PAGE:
19-22. Yoga for neck pain stretches from Pain Doctor
These stretches for neck pain from yoga teacher, Suzanne Heyn, are a perfect sequence for loosening muscles and relieving neck pain. She starts with triangle pose. The second pose that she goes over is side angle pose, and the foot position in that pose is the same as in the triangle pose. The third pose she shows is a restorative back bend. The fourth pose she does is the Locust Pose or on Sanskrit called “Shalabasana”, and this pose is an excellent back strengthener and it also build your core muscles.
The research on yoga for neck pain
Yoga is often recommended as a complementary therapy for chronic pain. The idea behind this is that yoga is accessible to anyone at any stage of health and has no negative side effects. These factors don’t matter as much, though, if the therapy is not effective.
In multiple studies, yoga has been proven effective at relieving chronic neck and back pain. According to the American Pain Society, a German study has shown that yoga appears to be beneficial for patients dealing with the effects of chronic neck pain. Not only does it help with the physical symptoms but also with each patient’s overall quality of life and mental wellbeing.
“The mainstay of conservative treatment for neck pain is non-steroidal anti-inflammatory medication, and the evidence of its effectiveness is contradictory while side effects, such as nausea and dizziness, are well known. The authors noted that one type of yoga, called iyengar yoga, has been shown effective in other pain syndromes, including low back pain. This activity uses supportive props and the sequences of postures can be tailored to address an individual’s medical problem. No randomized controlled clinical trials have been published to assess the efficacy of iyengar yoga for adults with chronic neck pain.”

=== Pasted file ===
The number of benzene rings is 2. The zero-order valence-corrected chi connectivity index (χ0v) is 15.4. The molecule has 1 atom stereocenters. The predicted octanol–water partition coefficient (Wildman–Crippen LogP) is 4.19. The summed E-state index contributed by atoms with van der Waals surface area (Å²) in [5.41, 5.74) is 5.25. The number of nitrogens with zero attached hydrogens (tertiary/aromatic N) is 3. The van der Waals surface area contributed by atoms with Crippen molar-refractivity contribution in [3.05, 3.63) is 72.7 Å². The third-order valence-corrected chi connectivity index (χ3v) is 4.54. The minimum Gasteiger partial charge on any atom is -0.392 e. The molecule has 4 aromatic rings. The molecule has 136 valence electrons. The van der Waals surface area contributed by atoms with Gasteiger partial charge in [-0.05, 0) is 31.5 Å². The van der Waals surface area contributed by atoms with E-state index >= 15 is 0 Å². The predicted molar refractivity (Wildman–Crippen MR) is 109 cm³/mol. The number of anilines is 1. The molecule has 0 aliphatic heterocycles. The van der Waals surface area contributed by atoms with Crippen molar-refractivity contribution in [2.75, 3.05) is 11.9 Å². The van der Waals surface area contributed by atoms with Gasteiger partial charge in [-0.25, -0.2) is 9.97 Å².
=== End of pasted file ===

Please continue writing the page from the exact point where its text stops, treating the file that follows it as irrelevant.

Types of yoga
Yoga in particular appears to work very well to relieve pain, with the added benefit of improved quality of life and psychological well-being. These studies provide enough evidence to support the recommendation that yoga be used in conjunction with other therapies as part of a pain management plan for either acute or chronic neck pain.
While Iyengar yoga, with its focus on proper alignment and held poses, seems to be the most effective type of yoga for neck pain, many of the recommended stretches cross yoga disciplines and can be done in or out of a yoga class. Typically students will progress from simple poses to more complex ones as they begin to master the forms. Iynegar yoga also pays special attention to the timing and transitions from one pose to the next.
Yoga is easy to do in your own home or classes are available at community centers, gyms, or even parks all over the country. Talk with your doctor about taking up a yoga practice to help alleviate chronic neck pain.
Neck pain exercises for posture
When thinking about good posture, the thoracic and lumbar spine often first come to mind. These sections of the spine comprise the upper and lower back, respectively. The well-worn advice to keep the spine straight and shoulders back may help prevent back pain, but that leaves out the very important cervical spine that supports the neck. The neck twists and turns, bending backward and forward. Movement is healthy, but poor posture, including bending forward over mobile phones and computer screens, can lead to pain over time.